'It would have left him speechless': Ronnie Montrose's widow thanks everyone for moving tribute

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Leighsa Montrose has posted a heart-felt thank you message for everyone involved with last weekend’s concert tribute to her late husband, the guitar virtuoso Ronnie Montrose.

A group of all-stars, including the surviving members of his seminal heavy-rock band Montrose, gathered Friday at the Regency Ballroom in San Francisco, Calif., to perform and pay respects to Montrose, who committed suicide in early March after a lengthy battle with cancer. Montrose’s Sammy Hagar, Denny Carmassi and Bill Church were joined by Joe Satriani, the guitarist in Hagar current band Chickenfoot. The evening also included appearances by Journey’s Neal Schon and Steve Smith, as well as members of Kiss, Styx, Y&T and Mr. Big. Members of Ronnie Montrose’s Gamma, which followed his self-titled group, also performed — including Davey Pattison, Denny Carmassi, Glen Lesch, Tommy Suczek and Marc Bonilla.

“Each and every one of you have contributed to making Friday’s show for Ronnie a night none of us will ever, ever forget,” Leighsa Montrose writes. “I know it would have left him speechless and moved beyond tears, as were we.”

The original Montrose lineup last reformed in 2004-05, appearing as a special guest at a series of Hagar concerts. Ronnie Montrose’s most recent studio albums were 1999’s solo effort Bearings and Gamma’s 2000 album Gamma 4. Best known for his eponymous band, formed in 1973, Montrose was also a respected sessions musician — having worked on celebrated albums with Van Morrison (Tupelo Honey), the Edgar Winter Group (They Only Come Out at Night), the Neville Brothers (Uptown), Herbie Hancock (Mwandishi) and Gary Wright (The Dream Weaver), as well as other dates with Jefferson Airplane’s Paul Kantner, Bonilla, Nicolette Larson and Boz Scaggs. Over the years, Montrose’s albums and tours featured a well spring of talent, including the then-unknown Hagar, Edgar Winter, Aynsley Dunbar, Letsch, Mitchell Froom and Steve Smith, who went on to play on Journey’s biggest selling albums after being discovered by the band while on tour with Montrose.

Friday’s tribute concert also included an auction to benefit the Ronnie Montrose Fund for Bay Area Musicians, a foundation that offers assistance to struggling performers.

Leighsa concluded her note with her own tribute to Montrose’s many fans: “By and large the kindest letters Ronnie would receive from you and now I do on his behalf is that, his music is the ‘soundtrack of your life,'” she writes. “I gotta say, his style, charisma, charm and kindness is what moves all of us. Oh, and that one-of-a-kind guitar playing he so finely executed. Not to mention that his entire body of work is what blew us all away.”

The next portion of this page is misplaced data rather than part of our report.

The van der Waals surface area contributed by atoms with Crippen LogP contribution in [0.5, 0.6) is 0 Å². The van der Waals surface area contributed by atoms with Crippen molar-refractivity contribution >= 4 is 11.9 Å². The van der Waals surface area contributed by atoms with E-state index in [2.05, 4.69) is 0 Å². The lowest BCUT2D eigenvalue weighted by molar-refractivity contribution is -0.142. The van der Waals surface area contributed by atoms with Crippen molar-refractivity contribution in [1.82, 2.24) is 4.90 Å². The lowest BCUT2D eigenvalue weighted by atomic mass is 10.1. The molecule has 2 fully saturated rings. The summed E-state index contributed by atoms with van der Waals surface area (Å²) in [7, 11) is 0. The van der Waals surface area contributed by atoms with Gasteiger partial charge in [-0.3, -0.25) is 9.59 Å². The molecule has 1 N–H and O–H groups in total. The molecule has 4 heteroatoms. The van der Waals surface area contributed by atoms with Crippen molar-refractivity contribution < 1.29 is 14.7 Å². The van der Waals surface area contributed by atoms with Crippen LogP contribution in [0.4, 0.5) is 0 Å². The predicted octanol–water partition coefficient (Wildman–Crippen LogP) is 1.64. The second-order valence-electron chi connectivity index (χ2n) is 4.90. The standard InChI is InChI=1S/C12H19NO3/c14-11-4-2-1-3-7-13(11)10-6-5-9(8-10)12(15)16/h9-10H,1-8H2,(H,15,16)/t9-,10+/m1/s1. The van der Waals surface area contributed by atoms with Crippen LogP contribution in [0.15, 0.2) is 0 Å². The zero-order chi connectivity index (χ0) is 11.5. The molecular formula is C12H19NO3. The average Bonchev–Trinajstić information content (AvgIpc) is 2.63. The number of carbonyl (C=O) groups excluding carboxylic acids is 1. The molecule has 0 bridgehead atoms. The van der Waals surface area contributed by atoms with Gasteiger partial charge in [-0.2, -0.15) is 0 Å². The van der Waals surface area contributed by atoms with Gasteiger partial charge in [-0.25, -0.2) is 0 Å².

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Here’s a look back at our recent thoughts on Ronnie Montrose. Click through the titles for more …

‘RONNIE’S SOUND WAS HUGE’: STEVE SMITH REMEMBERS MONTROSE, AS PREPARATIONS CONTINUE FOR TRIBUTE: Smith, who toured with Ronnie Montrose in 1978, says “Ronnie’s sound was huge and his time was settled and consistent. I thought he played melodies with a lot of soul and feeling. I really learned a lot from Ronnie about constructing a strong set and presenting instrumental music in a way that communicated to a large audience. We had a ball playing together. In some songs, we played guitar and drum duets that stretched on and on. Off-stage, he was fun and relaxed — but he was also a serious guy who was into psychology and philosophy.”

‘CELEBRATE RONNIE’S LIFE’: MONTROSE FAMILY REACTS TO CONFIRMATION THAT HE COMMITTED SUICIDE: Montrose passed at age 64, even as plans were coming together for a reunion of the original Montrose lineup this summer. The San Mateo County coroner’s office says Montrose died of a self-inflicted gunshot wound, and that his blood-alcohol level was more than four times over the legal limit. The Montrose family has issued a new statement, in the wake of these revelations: “We hope you can understand why we wanted to keep this a family matter for as long as possible. We can only hope you choose to celebrate Ronnie’s life, and what his music meant to you, rather than mourn his passing. Ronnie would have wanted it that way.”

WIFE OF LEGENDARY ROCK GUITARIST AT A LOSS FOR WORDS AFTER OUTPOURING OF SUPPORT: Leighsa Montrose, wife of Ronnie Montrose, says she has been “so moved and completely at a loss for words” over the outpouring of love and respect for the late legendary rock guitarist. “On behalf of our family I want to personally thank each and every one of you for your notes and letters of kindness, love and support,” Leighsa says. “At times, I am so moved and completely at a loss for words. Somehow even now they don’t seem to be enough to convey my gratitude. This is why I have not written until now.”

RONNIE MONTROSE DEAD AT 64 AFTER LONG BOUT WITH CANCER: The Montrose band’s self-titled ’73 debut, underrated at the time, has since become a touchstone recording in rock — serving as a reference point, for instance, in the mid-1970s work of Van Halen. Hagar was then part of a second edition of Van Halen, beginning in 1985. “Ronnie Montrose gave me my first break as a songwriter, as a front man, as a recording artist, as a touring artist, and for that I will always be grateful,” Hagar said, in a statement on Sunday. “I was looking forward to a reunion for my birthday bash in Cabo with Denny, Bill and Ronnie — one of the few bands from that era where all four original members were still able to do it. It’s a shame to lose Ronnie and I’m so sorry for his loved ones. Rest in peace.”

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